1 LIS 204: Introduction to Library and Information Studies Week Two Kevin Rioux, PhD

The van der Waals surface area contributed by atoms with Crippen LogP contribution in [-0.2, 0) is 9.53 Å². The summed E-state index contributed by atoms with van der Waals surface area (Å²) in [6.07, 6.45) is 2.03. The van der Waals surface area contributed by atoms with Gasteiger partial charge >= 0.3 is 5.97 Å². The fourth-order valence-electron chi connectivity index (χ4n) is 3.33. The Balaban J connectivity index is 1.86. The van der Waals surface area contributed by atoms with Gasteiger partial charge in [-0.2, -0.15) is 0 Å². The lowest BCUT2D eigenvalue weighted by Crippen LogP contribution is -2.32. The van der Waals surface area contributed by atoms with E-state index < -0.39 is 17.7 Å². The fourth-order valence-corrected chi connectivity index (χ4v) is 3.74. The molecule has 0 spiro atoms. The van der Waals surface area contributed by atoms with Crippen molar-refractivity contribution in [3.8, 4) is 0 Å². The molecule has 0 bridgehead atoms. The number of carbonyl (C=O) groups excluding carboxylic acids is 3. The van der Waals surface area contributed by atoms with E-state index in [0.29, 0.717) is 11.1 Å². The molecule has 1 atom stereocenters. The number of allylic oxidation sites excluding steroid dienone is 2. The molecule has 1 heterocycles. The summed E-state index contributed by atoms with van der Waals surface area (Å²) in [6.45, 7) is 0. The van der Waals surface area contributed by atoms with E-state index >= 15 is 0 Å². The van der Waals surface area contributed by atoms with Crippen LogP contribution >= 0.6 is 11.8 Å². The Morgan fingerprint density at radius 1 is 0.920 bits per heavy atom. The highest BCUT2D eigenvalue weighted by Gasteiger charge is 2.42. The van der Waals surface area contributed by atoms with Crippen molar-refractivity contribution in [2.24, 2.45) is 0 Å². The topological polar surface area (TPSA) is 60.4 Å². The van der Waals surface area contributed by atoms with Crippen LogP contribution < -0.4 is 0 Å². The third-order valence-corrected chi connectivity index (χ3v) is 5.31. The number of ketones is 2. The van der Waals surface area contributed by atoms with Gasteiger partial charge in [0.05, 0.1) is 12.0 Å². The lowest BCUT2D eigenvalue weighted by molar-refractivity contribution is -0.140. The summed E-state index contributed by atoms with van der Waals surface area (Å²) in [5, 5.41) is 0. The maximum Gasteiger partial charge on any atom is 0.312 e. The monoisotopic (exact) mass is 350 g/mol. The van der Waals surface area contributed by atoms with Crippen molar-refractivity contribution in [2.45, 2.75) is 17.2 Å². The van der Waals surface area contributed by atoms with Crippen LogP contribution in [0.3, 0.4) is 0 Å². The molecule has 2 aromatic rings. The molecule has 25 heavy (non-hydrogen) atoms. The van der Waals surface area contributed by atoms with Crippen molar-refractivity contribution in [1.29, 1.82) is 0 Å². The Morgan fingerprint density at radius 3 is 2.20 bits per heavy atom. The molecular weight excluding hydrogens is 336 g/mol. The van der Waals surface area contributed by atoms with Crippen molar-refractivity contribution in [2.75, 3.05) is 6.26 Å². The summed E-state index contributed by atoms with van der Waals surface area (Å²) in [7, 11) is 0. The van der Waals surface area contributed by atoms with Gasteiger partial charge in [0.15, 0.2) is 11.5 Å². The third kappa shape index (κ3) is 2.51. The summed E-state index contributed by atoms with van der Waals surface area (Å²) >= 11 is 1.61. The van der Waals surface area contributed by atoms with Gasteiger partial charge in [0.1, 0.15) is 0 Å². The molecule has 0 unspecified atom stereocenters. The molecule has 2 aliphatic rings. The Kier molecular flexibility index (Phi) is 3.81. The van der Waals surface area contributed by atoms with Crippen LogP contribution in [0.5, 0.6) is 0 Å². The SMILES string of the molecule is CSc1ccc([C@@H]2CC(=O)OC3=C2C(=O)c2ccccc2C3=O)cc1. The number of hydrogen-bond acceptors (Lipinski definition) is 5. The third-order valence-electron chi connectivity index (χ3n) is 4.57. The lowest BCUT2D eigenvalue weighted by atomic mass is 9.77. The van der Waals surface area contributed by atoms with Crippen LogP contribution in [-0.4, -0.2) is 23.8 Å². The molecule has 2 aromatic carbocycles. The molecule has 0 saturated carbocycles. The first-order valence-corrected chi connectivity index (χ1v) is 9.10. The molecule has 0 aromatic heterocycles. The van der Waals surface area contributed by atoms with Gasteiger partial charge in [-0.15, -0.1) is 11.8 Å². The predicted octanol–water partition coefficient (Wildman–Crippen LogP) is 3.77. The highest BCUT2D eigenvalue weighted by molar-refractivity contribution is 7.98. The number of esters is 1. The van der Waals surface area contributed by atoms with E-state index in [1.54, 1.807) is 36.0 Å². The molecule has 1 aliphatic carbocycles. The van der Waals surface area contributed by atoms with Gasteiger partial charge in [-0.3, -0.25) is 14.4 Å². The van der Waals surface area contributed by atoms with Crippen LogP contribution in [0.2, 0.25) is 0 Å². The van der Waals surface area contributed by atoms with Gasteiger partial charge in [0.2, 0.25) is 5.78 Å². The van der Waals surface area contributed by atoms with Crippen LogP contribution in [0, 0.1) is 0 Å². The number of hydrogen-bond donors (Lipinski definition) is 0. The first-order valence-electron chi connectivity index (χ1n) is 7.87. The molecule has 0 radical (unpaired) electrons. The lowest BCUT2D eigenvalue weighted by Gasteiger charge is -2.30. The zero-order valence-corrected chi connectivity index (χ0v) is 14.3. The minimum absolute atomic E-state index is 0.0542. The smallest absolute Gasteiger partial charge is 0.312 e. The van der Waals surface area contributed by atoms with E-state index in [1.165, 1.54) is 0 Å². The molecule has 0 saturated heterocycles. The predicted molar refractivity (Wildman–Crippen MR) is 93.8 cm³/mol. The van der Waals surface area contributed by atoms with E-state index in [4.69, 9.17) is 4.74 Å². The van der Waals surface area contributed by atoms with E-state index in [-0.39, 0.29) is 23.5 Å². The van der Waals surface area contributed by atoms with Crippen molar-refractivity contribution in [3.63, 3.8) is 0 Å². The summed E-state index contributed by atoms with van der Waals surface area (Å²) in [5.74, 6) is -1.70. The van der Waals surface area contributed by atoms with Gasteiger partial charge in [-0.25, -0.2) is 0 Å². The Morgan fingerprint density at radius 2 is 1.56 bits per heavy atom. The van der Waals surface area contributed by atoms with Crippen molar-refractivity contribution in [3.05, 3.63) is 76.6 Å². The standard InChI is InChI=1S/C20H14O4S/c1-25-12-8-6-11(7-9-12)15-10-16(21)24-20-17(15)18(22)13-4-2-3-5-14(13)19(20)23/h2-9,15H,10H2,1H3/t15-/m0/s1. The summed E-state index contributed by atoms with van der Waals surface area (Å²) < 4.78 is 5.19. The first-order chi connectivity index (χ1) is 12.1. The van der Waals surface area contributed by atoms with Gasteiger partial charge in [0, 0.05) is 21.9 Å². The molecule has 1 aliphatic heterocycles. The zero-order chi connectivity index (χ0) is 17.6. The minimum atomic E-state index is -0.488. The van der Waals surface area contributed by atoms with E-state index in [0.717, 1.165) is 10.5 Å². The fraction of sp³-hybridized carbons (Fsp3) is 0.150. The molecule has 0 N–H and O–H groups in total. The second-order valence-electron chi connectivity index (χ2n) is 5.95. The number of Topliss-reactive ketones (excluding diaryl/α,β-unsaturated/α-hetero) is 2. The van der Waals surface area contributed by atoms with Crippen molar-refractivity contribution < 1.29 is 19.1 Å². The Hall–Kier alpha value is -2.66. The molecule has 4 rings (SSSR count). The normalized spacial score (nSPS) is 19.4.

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<ul><li><p>LIS 204: Introduction to Library and Information Studies</p><p>Week Two</p><p>Kevin Rioux, PhD</p></li><li><p>Part 1The Basics</p></li><li><p>Working definition of libraryOrganizations whose purpose is to collect, maintain, organize, and disseminate recorded knowledge or information where emphasis is on promoting the accessibility and utility of that knowledge or information to meet users needs (based on Rubin).</p></li><li><p>Rubins Framework:Libraries are but one part of a larger information infrastructure that is enormously complex and varied.</p></li><li><p>Libraries typically work in the public interestOpen access to informationCopyright and fair useInformation securityPrivacyCost of information</p></li><li><p>Metaphors commonly used to describe the information infrastructure:Flood of informationInformation explosion Information overloadBombarded with information</p></li><li><p>An area of opportunity for librariansWe are a discipline concerned with providing access to vast amounts of accumulated knowledge and information.Likely that libraries and librarians will be in higher demand to help deal with the overabundance of information.HAVE TO BE ACTIVE AND SEIZE THE MOMENT ON THIS!!!</p></li><li><p>A few words about electronic databasesNow mostly distributed onlineFull text is growing in popularity. Often licenses are restricted.Abstracted indexes keeps distribution control with publishers.In a greater sense, all electronic resources, including the Web, is an electronic database</p></li><li><p>A few words about electronic publishingEver increasingEspecially relevant to academic libraries and scholarly researchesCosts for scholarly journals are very highCosts and delays for refereeingE-publishing gets ideas out faster and cheaper to more people</p></li><li><p>Part 2From Past to Present</p></li><li><p>Early librariesFirst library-like organization was established by the Sumerians in Mesopotamia, circa. 3000 BCPrimarily emerged for commercial purposesRecord keeping and organization of commercial documentsMostly clay tabletsHad special custodians (proto-librarians)Scholarly, religious and cultural records were included later</p></li><li><p>Ancient Egyptian librariesEgyptians were the first to use papyrus (early paper) scrollsScribes were educated and highly esteemed men who performed librarian functionsLibraries had a larger scope: not just commercial, but governmental and religious</p></li><li><p>Assyrian LibrariesKing Ashurbanipal (circa 800 BC) was the first to put forth idea that the library should contain reference materials and be an educational resource for future generationsIdea of cultural record emergesActively sought materials on literature, history, religion, mathematics, language, etc.: another new trendThese were arranged in a standard formatKeeper of the Books = librarian</p></li><li><p>Ancient Greek LibrariesAround 500 BC, writings of Socrates, Plato and Aristotle made reading and writing highly esteemed in Greek culture. Heretofore, was not that large of a cultural influence.This high esteem of reading and learning was spread throughout the ancient world by Alexander the Great.</p></li><li><p>Library at AlexandriaEstablished by Ptolemy (one of Alexanders generals)Very influential to this day among scholarsGoal was to collect all Greek literature, and much foreign literatureInnovations developed here:Translation of textsOrganization schemesAggressive and strategized collection developmentOpened up to a much wider audienceNew Library at Alexandriahttp://www.bibalex.org/English/index.aspx</p></li><li><p>Decline of Ancient Libraries in the WestRomans picked up the Greek model, but most werent quite as successful---mostly a status symbol.Most libraries in the Roman Empire were destroyed as it declined due to corruption and Barbarian and Nordic invaders.</p></li><li><p>Byzantine and Ancient Arabic World LibrariesWere not affected during the Dark Ages (beginning at about 500 AD) as Western Europe wasWestern thought was preserved in these librariesBoth Constantinople and Arabic cultures valued writing and education.Their libraries were both scholarly and religiousActively collected works from all over the ancient world</p></li><li><p>Monastic LibrariesMostly religious texts, but some secularOften monks were employed copying and illuminating manuscripts.Good example of these: Dutch National Library: http://www.kb.nl/kb/manuscripts/Dominican Friars developed some of our present tasks: spine labels, weeding, hours, collection development.</p></li><li><p>Cathedral/University LibrariesLate Middle Ages, universities sprang up in the improving intellectual scene: e.g., Bologna, Paris, OxfordLibraries were set up to support the research and curriculum needsBoth religious and secular materials</p></li><li><p>RenaissanceExplosion of cultural activityInterest in sciencesArtsRenewed interest in Greek and Roman philosophyMostly private librariesPublic not invited, but did us a favor of preserving ancient texts</p></li><li><p>Printing Press1464 in Mainz, GermanyMore booksCovering more subjectsFor more peopleMore cheaplyWhich stimulated literacySpurred foundation of many new libraries</p></li><li><p>18th Century American LibrariesIn the 1700s, mostly small religious or private librariesLiteracy somewhat lowFew colleges/universities, libraries were not a key component of these institutionsMostly agrarian society</p></li><li><p>18th Century America, contdSocial LibrariesSet up by societies of volunteers, mostly of an emerging middle class who had the leisure to readGroup financial supportEnduring contribution: Librarys mission to promote self improvement and search for truthBelief that literature improved characterEarly public libraries are based on these collectionsPopular up through the 1800sSpecialized for women, specific technologies, interests, etc.</p></li><li><p>18th Century America, contdCirculating library (rental library)At the same time as the social libraryMostly leisure reading, which some objected toFor profit, so the mission was to make customer happy and make moneyWere the first libraries to serve women, to carry periodicals, have reading rooms, have extended hours.</p></li><li><p>Emergence of Special LibrariesSmall social libraries were often established for workers in the early Industrial RevolutionUpon this success, factory and technical libraries were establishedEarly 20th Century, mission was to promote the profitability of the company or office.Value-added services continue to be a characteristic of this library type.An early adopter of innovations like microfilm and the Internet</p></li><li><p>Emergence of Academic LibrariesUntil after the Civil War, college &amp; university curricula were based on the classics, which did not require many books.Changes in teaching methods--active inquiry on the part of students, seminar modelRise of the research model (University of Berlin) in the late 19th Century--faculty research agendas emerged (beginning at Johns Hopkins University).Mission of academic libraries became to support this curriculum and to support academic research.</p></li><li><p>Emergence of academic libraries, contd.Morrill Land Grant Act of 1862Federal law granting land to universitiesAt first, mostly A&amp;M or A&amp;T schoolsProfessional education for librarians emerged around this time. ALA established in 1876First library school 1887</p></li><li><p>Emergence of School LibrariesOnly since 1890 were there compulsory attendance laws in half of the states, so public schools were not universalAfter 1890, many school libraries were establishedControl was not internal, however, and teaching did not heavily depend on books1914, ALA established special school section1920 Certain report said that school libraries were quite deficientBy the 1930s it was recognized that school libraries were recognizable by modern librarians, supporting a revised and expanded curriculum</p></li><li><p>Emergence of Public LibrariesIn 1880, only seven of the largest cities in the US had what we know as public librariesTax supportedGoverned by a citizen boardOpen to allVoluntaryEstablished by state lawFree</p></li><li><p>Emergence of public libraries, contd.Boston Public Library was the first major public library (1854)Emergence was dependent on Social attitudesUrbanizationEmergence of municipal servicesIncreased literacy and leisure timeBelief in the ability to improve their morals through reasonSchools and libraries were socializers of immigrantsNoblesse oblige and philanthropyShared the mission of public schools as popular education and continuing educationIdea that they buttressed democracy</p></li><li><p>Andrew CarnegieFrom 1886 to 1919, Carnegie donated millions for the construction of over 2,000 libraries (the buildings) across the country, many of them public libraries. Most of them are still in use.Materials were locally developed, and local librarians and staff were hired.Very influential in increasing library use in this country.</p></li><li><p>Some past and current public library issuesQuality vs. demandMission of inclusiveness of all ethnic groupsActively served turn of the century Europeans, more of an assimilation stance (melting pot)Did not do as well a job with Hispanic groups and African Americans until the Civil Rights movements of the 1960s. Ethnic self determination was underpinning (multiculturalism)1970 Social Responsibilities Roundtable created by ALAREFORMABlack CaucusToday ALA has many groups discussing and acting upon these issuesRecruitment and retention of various ethnic groups is a prominent contemporary issue</p></li><li><p>Historic and contemporary mission of public librariesSupport the education and socialization needs of societyMeet the information needs of a broad array of citizensPromote self-educationSatisfy recreational reading needs of the public</p></li><li><p>Rubins Forces that will affect libraries:Attitudes towards government agenciesAttitudes toward educationAttitudes toward serving all members of societyAttitudes toward readingAttitudes toward literatureAttitudes toward technology</p></li><li><p>Primary Library ValuesServiceRanganathans five laws are a centerpiece of service valuesReading and books are importantLiteracy programs are promoted by librariesRespect for the truth and search for the truthA tight rope to walkToleranceAs a profession, we are generally open to a variety of ideasThe public goodA community orientationJusticeAesthetics</p></li></ul>